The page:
Step 6: Smoke and Dry

Now comes the fun part – smoking and drying:

  • Smoke jerky for 4-6 hours. After 2-3 hours, flip all strips.
  • Towards end of smoke, start testing doneness. Jerky should be dry but still pliable.
  • If needed, finish in oven on lowest setting to fully dry.
  • Remove from heat and pat off any beads of oil with a paper towel.
  • Cool completely before storage.

Step 7: Store Properly

To maximize freshness, be sure to store properly:

  • Fully cool jerky before storage, don’t seal when warm.
  • Use sealable plastic bags, exclude as much air as possible.
  • Store in a cool, dark place like the pantry. Or refrigerate for longer life.
  • For maximum freshness, freeze portions in vacuum seal bags. Thaw before eating.
  • Properly stored, jerky can last 1-2 weeks at room temp or 2-3 months in the fridge.

Additional Pellet Smoker Jerky Tips

And a few extra pointers for success:

  • Use curing salts for extended shelf life but these are optional.
  • Start checking doneness after 3 hours. Different cuts dry at different rates.
  • A food dehydrator can be used for the full drying process if needed.
  • After smoking, finish in a 200F oven on racks if you need more drying time.
  • Use a meat slicer for perfectly thin, uniform slices. Makes a big difference.
  • Letting meat rest 20-30 mins after slicing allows moisture to disperse evenly.
  • Rotate racks if your smoker has hot spots. Cold spots mean more time needed.
  • No need to rinse off marinade before smoking. Just pat meat dry.

Make Some Delicious Jerky in Your Pellet Smoker

With a quality pellet smoker, you can now make professional level jerky from the comfort of home. While it does require some time, the active work is minimal.Experiment with flavors and meat types until you dial in exactly what you love. Make big batches to share or enjoy yourself. The possibilities are endless with this age-old snack!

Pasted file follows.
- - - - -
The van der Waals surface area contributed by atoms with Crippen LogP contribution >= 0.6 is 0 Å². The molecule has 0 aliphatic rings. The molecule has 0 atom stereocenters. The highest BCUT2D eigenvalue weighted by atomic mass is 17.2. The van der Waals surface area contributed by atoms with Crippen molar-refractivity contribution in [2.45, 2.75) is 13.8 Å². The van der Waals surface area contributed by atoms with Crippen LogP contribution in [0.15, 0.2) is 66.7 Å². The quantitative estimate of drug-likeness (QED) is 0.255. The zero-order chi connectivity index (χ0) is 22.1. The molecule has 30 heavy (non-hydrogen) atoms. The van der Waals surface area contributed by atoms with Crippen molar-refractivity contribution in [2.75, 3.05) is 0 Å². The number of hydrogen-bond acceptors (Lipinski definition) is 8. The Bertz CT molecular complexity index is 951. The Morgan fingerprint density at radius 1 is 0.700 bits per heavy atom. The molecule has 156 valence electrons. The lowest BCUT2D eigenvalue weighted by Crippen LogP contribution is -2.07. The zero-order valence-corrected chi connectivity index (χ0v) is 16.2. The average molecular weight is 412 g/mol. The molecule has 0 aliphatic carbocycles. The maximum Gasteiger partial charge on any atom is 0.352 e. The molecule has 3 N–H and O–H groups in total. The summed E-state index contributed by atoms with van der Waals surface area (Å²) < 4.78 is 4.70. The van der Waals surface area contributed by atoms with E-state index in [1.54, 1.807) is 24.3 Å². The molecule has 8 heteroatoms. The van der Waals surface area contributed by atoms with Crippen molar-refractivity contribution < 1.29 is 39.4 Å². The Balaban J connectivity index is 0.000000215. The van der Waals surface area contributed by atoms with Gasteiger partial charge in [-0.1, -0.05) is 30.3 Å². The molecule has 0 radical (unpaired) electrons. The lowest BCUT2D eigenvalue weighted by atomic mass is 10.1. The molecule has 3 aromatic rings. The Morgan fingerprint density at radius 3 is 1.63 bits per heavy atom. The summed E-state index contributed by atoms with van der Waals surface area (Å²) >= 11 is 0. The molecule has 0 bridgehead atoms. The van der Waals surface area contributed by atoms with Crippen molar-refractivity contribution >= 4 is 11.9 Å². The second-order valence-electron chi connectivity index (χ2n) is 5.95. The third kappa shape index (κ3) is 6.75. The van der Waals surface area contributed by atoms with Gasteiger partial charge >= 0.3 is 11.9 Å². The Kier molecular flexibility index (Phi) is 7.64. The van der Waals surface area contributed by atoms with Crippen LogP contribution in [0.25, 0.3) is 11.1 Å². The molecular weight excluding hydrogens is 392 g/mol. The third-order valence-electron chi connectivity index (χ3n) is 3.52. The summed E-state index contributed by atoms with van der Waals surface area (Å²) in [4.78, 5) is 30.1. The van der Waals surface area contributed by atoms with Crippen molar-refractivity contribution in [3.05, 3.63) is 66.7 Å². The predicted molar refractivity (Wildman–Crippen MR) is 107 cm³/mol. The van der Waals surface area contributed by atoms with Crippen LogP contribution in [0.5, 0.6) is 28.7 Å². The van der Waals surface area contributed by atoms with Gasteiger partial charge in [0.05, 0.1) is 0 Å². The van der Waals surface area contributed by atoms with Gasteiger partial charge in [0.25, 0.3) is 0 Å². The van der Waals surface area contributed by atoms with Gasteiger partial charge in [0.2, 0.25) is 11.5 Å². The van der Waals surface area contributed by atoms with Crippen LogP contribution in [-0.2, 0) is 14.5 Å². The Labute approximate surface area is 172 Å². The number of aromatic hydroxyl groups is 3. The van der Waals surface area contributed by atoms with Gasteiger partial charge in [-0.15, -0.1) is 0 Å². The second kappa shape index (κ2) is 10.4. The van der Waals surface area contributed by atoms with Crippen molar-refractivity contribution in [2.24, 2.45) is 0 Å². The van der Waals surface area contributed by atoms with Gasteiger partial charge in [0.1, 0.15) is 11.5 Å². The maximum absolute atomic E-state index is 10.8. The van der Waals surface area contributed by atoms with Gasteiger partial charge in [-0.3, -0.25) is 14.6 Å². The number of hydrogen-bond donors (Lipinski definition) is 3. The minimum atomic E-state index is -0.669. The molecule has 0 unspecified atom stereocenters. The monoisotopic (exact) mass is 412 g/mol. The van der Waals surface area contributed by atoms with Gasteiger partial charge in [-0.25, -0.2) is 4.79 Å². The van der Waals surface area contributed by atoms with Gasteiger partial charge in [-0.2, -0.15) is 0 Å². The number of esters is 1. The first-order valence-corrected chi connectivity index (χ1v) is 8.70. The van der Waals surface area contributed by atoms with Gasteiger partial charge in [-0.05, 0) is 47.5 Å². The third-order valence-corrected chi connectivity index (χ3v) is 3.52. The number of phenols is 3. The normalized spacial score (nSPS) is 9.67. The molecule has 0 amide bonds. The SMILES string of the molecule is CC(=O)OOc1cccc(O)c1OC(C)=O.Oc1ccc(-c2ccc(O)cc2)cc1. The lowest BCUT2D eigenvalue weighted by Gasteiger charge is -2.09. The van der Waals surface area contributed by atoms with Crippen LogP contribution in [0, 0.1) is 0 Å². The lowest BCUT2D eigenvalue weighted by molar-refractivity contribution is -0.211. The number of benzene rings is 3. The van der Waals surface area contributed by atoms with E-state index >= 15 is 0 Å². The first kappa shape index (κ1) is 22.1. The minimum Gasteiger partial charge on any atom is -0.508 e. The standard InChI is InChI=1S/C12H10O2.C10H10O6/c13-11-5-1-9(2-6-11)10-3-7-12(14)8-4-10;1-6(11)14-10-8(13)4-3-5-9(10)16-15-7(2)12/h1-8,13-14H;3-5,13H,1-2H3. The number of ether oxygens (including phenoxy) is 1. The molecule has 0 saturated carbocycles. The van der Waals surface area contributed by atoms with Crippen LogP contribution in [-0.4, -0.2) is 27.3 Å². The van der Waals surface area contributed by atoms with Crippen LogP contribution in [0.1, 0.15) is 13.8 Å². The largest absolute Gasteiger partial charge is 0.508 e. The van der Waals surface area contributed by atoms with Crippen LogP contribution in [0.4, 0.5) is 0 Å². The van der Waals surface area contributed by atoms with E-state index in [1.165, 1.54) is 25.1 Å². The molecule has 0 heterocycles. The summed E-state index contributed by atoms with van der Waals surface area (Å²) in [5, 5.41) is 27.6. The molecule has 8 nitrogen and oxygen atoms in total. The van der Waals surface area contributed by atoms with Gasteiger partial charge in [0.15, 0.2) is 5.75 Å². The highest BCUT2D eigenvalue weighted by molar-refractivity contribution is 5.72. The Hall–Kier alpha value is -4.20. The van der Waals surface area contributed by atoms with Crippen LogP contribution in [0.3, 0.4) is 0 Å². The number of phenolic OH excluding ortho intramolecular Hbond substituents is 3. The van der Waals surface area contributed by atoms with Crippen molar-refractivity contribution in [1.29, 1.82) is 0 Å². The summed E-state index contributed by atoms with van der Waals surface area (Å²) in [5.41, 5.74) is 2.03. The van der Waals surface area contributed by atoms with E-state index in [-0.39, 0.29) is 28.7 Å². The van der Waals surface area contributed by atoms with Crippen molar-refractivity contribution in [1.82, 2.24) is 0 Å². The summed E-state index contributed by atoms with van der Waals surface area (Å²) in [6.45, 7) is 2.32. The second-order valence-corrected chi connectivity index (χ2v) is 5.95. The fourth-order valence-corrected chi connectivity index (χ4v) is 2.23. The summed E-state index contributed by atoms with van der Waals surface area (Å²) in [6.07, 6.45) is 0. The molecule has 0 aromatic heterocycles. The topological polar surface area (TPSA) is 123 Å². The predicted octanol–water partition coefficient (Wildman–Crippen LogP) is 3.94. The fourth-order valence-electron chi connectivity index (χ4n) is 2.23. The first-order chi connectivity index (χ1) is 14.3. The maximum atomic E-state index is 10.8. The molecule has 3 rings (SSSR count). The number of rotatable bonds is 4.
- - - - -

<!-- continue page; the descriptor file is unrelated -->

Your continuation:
How To Make Beef Jerky In A Pellet Smoker?

How to make beef jerky on your pellet grill

  • Pick a beef cut with less fat, such as top sirloin, London broil, flank, etc. ) fattier cuts will spoil faster.
  • Slice the meat against the grain, making cuts that are about 1/4 inch thick.
  • After slicing your meat, marinate it for at least 6 hours but no longer than 24.
  • Keep an eye out for hot spots along the edges of your grill and remove pieces as necessary.
  • Never, ever, ever use liquid smoke in the marinade, I repeat, never. Unless you insist.
  • Set it to smoke and keep it there all the time. (180 degrees).
  • Make enough to share.

How To Make Beef Jerky In A Pellet Smoker?

Beef Jerky | How to make Beef Jerky in a Pellet Grill


What temperature do you cook beef jerky in a pellet smoker?

Jerky should be smoked for 2 to 2 1/2 hours at 225°F in a smoker or pellet grill.

Can you smoke jerky on a pellet smoker?

The jerky should bend but not break. The “bend test” is the most crucial factor in determining whether jerky is finished. Bend the same test piece in half to check its flexibility while handling it (ideally at or near room temperature). The jerky ought to flex, then eventually snap, but not break off.